A new chapter began in my life when I moved away from New York City, after six wonderful years spent in and around that scene, to Washington, D.C. I am lucky to still be pursuing music (and jazz, at that), though the move itself and having made the choice to head away from the epicenter of my art had the predictable effect of causing me to question my choice. Inspiration was no longer as easy to come by, because I couldn’t go to a Smalls or a Village Vanguard on a whim. Frank became a lifeline for me. Every few months, I’d give him a call at his home and we’d catch up as if no time had passed. (Side note: Frank was one of the few humans on the planet who never owned a cell phone. God bless him for that.) I’d fill him in on what I’d been up to, he’d tell me about where he’d been playing, how his current students are, we’d complain some more about the political environment. Eventually I’d bring up how I was struggling to stay inspired, how my playing had taken a hit, how I just felt off since leaving New York. Frank, true to form, would always call my bluff. He broke down the B.S. in my head with a healthy dose of perspective. “Remember, you’re the only person that’s ever heard 100 percent of what you played.” Or “When you walk out on that stage, you have to tell yourself that you’re the baddest motherf*cker that ever played. That’s what I do.” Or “As soon as the gig’s over, forget about it. It has nothing to do with the next one.”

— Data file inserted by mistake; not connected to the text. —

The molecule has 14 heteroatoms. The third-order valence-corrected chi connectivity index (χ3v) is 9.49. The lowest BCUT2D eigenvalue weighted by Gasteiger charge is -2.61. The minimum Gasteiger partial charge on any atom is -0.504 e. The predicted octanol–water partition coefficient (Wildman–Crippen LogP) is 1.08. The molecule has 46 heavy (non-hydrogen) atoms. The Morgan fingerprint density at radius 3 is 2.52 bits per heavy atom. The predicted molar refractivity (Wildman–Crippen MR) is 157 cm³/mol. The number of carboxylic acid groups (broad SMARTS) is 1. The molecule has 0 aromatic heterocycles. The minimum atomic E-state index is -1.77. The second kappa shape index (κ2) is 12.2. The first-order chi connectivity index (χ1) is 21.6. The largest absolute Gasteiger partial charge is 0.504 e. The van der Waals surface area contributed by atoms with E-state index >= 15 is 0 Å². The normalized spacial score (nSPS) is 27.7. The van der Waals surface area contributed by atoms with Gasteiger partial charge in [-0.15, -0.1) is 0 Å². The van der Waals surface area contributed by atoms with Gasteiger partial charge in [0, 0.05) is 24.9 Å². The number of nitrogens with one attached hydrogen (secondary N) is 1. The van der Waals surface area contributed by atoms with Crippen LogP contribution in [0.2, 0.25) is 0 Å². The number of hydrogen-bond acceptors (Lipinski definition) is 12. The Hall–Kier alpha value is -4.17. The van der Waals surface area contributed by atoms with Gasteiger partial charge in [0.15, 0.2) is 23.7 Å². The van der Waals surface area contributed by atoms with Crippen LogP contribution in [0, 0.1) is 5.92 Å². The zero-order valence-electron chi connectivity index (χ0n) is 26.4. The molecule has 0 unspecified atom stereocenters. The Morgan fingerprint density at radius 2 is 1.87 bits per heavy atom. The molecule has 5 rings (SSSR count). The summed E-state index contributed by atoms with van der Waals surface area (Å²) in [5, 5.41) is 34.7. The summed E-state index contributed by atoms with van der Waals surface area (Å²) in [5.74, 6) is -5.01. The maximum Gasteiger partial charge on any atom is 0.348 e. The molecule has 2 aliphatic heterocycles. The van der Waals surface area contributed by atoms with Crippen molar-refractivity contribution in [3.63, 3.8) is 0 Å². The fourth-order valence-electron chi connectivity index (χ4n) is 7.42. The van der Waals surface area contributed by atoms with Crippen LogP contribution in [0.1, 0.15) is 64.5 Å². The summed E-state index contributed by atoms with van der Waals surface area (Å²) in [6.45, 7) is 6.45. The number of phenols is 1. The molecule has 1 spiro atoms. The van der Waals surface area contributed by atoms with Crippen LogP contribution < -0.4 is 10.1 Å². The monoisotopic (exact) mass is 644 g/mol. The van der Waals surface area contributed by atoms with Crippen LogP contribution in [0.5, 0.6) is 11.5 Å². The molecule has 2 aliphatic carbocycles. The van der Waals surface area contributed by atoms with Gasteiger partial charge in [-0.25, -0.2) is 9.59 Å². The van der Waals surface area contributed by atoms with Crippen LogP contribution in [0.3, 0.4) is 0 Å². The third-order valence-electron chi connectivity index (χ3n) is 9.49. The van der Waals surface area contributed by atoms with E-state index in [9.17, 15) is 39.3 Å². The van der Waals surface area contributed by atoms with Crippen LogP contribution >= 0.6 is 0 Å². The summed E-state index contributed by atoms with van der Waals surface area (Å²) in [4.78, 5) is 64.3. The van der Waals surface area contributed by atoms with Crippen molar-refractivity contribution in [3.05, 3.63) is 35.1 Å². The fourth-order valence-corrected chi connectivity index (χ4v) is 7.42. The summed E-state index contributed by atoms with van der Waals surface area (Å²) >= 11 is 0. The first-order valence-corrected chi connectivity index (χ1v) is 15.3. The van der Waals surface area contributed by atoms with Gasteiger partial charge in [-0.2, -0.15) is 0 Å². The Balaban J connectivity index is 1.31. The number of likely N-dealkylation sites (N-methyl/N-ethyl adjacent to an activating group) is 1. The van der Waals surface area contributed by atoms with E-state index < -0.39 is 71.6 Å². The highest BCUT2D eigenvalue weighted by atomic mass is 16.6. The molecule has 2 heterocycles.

When the pandemic hit and I found myself without an outlet for the thing I had trained for my whole life, Frank was there for me still, floating above it all and seeing the whole picture. About a month in, our first talk had centered around the new gig-less pandemic landscape, about which I was recognizably dark. Frank had again turned me around, pointing out that it would only be temporary, and recommending that I reread one of his favorite book recommendations: Free Play (by Stephen Nachmanovitch, about kindling and maintaining one’s innate spirit of play). We spoke once again, after he’d left me a voice message to check in, to see how things had been faring. We chatted for close to an hour, and he said he’d been continuing to enjoy his walks in the park and spending time with his wife Maryanne. I distinctly remember his sign-off: “Okay, love you, man, take care of yourself. Talk to you again soon.” I couldn’t have known that would be the last time I’d get to speak to him.
So, to Frank: Thank you for your music, your piano playing, your compositions. Thank you for your many words, in the form of piano lessons, life advice, jazz lore, jazz departmental gossip, and dark jokes. Thank you for always, always being willing to make time for a hang and a walk. Thank you for fostering my love of sushi. Thank you for being so generous with passing my name around town when I first got there. Thank you for supporting my development and then being a trusted ear for my concerns. Thank you for showing me that it’s all about taking the journey, and that the perceived end goal is never as important as it may seem. Thank you for teaching me how to appreciate life. Thank you for everything.
—Chris Ziemba (Artist Diploma ’14, jazz)